DNA Methylation in Bacteria

The process of DNA methylation, one of the essential mechanisms in mammalian development and function, also plays an important role in the virulence and survival of bacteria. It refers to the addition of a tiny chemical signal – methyl group – to a specific DNA sequence, thus imparting additional information to DNA. This superimposing of information represents an epigenetic regulation, which can enable unicellular organisms to rapidly respond to stress or signals from the environment.

Specificities of bacterial DNA methylation

Most epigenetic systems in bacterial world use DNA methylation as a signal for regulating a specific DNA-protein interaction. Such systems are typically composed of a DNA methylase and one or more DNA binding proteins that can overlap the target methylation site on DNA, subsequently blocking methylation of that site.

On the other hand, methylation of the target site inhibits protein binding, which can result in two alternative methylation states of the target site – methylated and nonmethylated. The outcome is a particular DNA methylation pattern with an influence on which genes will be expressed, and therefore how the microorganism will interact with the environment.

Unlike eukaryotes, bacteria use DNA adenine methylation (rather than DNA cytosine methylation characteristic for mammals) as their primary epigenetic signal. The methylation of adenine plays an important role in the virulence of diverse array of human and animal pathogens, including pathogenic Escherichia coli, Mycobacterium tuberculosis, Bacillus anthracis, Salmonella, Vibrio, Brucella and other bacteria.

Although eukaryotes use only a few DNA methyltransferases (enzymes that catalyze the transfer of a methyl group to DNA), there is a variety of them in bacteria, most of which have a very high sequence specificity. For example, important human gastric pathogen Helicobacter pylori has a large repertoire of DNA methyltransferase genes, with different strains containing different and unique sequences.

Nevertheless, the majority of adenine methylation is conducted by the DNA adenine methylase (shortly called "Dam") in a large number of species. In Escherichia coli, for example, the Dam methylase plays a role in the initiation of bacterial replication, repair of mismatched base pairs, as well as in gene regulation. Conversely, mutation or overexpression of Dam can lead to the loss of virulence in a number of other species.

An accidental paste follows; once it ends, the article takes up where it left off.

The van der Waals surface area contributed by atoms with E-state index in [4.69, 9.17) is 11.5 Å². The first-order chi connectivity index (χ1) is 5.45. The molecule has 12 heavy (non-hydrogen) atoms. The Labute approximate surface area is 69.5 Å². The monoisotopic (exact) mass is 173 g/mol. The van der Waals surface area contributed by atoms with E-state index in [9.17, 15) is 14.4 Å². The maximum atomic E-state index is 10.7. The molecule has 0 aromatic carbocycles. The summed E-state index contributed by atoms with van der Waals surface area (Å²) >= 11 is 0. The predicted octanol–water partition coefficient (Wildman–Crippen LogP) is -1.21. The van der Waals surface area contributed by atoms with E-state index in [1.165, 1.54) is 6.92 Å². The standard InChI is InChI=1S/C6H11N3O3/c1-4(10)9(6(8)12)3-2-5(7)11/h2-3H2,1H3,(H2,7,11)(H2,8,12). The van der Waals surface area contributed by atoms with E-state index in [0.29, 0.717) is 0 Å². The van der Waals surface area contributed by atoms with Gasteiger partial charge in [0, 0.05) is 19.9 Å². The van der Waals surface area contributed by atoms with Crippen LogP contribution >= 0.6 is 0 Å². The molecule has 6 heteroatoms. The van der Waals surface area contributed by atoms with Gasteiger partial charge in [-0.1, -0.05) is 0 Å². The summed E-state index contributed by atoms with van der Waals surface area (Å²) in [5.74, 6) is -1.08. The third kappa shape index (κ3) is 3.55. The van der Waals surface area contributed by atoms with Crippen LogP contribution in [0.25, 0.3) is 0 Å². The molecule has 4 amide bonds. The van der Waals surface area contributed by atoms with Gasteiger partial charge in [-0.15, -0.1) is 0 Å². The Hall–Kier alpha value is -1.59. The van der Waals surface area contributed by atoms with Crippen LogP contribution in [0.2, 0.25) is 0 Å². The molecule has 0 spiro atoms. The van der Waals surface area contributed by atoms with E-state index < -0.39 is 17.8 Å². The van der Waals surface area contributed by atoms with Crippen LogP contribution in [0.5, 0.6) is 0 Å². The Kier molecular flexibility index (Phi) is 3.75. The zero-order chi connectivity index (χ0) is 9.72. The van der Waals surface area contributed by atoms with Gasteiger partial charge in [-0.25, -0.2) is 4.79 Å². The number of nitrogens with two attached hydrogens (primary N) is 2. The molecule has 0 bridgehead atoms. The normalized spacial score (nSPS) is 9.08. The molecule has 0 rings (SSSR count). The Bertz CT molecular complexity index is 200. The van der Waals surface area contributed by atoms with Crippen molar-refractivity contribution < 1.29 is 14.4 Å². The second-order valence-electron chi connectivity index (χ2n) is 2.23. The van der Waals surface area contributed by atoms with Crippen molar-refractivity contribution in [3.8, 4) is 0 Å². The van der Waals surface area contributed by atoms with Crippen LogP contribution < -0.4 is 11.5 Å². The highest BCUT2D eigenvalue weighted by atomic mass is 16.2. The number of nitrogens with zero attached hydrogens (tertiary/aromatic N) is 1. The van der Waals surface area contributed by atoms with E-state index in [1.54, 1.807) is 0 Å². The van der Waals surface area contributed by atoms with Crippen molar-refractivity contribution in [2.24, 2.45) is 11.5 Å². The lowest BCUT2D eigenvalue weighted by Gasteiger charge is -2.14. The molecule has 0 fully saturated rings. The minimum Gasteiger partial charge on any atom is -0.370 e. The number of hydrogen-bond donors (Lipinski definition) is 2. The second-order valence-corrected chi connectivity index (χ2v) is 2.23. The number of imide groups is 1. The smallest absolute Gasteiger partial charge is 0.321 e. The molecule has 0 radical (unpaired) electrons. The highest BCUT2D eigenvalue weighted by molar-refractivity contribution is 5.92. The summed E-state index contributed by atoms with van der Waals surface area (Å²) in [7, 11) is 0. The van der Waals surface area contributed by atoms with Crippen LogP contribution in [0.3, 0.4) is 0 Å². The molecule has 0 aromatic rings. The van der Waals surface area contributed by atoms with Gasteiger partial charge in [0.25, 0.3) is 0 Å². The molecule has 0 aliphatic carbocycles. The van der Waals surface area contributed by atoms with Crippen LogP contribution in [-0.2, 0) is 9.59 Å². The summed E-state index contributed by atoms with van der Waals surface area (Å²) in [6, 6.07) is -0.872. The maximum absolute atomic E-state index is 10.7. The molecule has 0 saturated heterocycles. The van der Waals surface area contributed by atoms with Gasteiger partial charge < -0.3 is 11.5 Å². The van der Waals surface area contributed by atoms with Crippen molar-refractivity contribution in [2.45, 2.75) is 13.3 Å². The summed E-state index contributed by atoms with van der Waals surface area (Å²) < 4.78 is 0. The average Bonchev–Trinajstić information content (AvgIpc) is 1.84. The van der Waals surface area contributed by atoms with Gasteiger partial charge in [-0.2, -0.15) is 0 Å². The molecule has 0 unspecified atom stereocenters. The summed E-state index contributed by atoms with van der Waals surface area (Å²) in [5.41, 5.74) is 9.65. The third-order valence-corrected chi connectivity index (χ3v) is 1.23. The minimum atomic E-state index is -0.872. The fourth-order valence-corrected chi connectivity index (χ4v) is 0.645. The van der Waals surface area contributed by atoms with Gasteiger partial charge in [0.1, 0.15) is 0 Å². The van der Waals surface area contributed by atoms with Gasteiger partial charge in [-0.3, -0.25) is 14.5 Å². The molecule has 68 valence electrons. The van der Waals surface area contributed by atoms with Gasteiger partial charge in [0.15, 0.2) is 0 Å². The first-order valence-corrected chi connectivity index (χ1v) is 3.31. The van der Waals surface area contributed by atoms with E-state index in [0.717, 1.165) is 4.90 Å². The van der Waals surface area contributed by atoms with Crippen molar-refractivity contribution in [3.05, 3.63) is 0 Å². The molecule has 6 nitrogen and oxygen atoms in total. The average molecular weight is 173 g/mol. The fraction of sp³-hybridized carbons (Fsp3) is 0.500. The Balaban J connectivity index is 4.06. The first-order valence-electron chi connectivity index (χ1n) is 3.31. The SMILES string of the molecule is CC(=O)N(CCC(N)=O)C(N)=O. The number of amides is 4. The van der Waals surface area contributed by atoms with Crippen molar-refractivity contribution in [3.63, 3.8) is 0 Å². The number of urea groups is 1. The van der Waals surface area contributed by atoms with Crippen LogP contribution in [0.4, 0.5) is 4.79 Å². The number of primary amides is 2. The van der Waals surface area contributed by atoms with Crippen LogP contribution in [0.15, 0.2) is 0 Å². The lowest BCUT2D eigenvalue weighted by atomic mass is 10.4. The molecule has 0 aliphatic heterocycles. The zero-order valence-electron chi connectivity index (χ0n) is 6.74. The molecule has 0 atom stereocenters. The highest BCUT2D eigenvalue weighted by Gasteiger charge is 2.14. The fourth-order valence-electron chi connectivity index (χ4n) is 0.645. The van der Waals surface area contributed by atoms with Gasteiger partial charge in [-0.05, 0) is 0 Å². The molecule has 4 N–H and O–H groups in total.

Inheritance of DNA methylation

When the bacteria divide, the DNA methylation pattern can be propagated to the daughter cells as well. During the replication, double helix of the DNA is separated and new complementary strands are being synthesized. If both adenins of the DNA target sequences were methylated, two newly-formed DNA helices will (following such replication) contain only a single methylated adenine each.

These, so called hemimethylated sequences, are quickly repaired by other proteins, which methylate the resulting unmethylated adenines. The end-result is that after cell division, the two new bacteria cells have inherited the full DNA methylation pattern that was established in the original cell.

Such inheritance of DNA methylation patterns represents a phenomenon reminiscent of eukaryotic imprinting of genes, which may convey adaptive value for bacterial populations. Microorganisms may use those inherited patterns as a short-term memory of the metabolic conditions in which the previous generation prospered and divided.

Relevant examples of subpopulation emergence and phenotypic heterogeneity in nature are so called “persisters” (dormant bacterial cells resistant to antimicrobial drugs), different lineages formed during Salmonella colonization of animals and the two equally stable states of extracellular matrix genes during biofilm formation by Bacillus subtilis.

Further Reading

Last Updated: Sep 10, 2014


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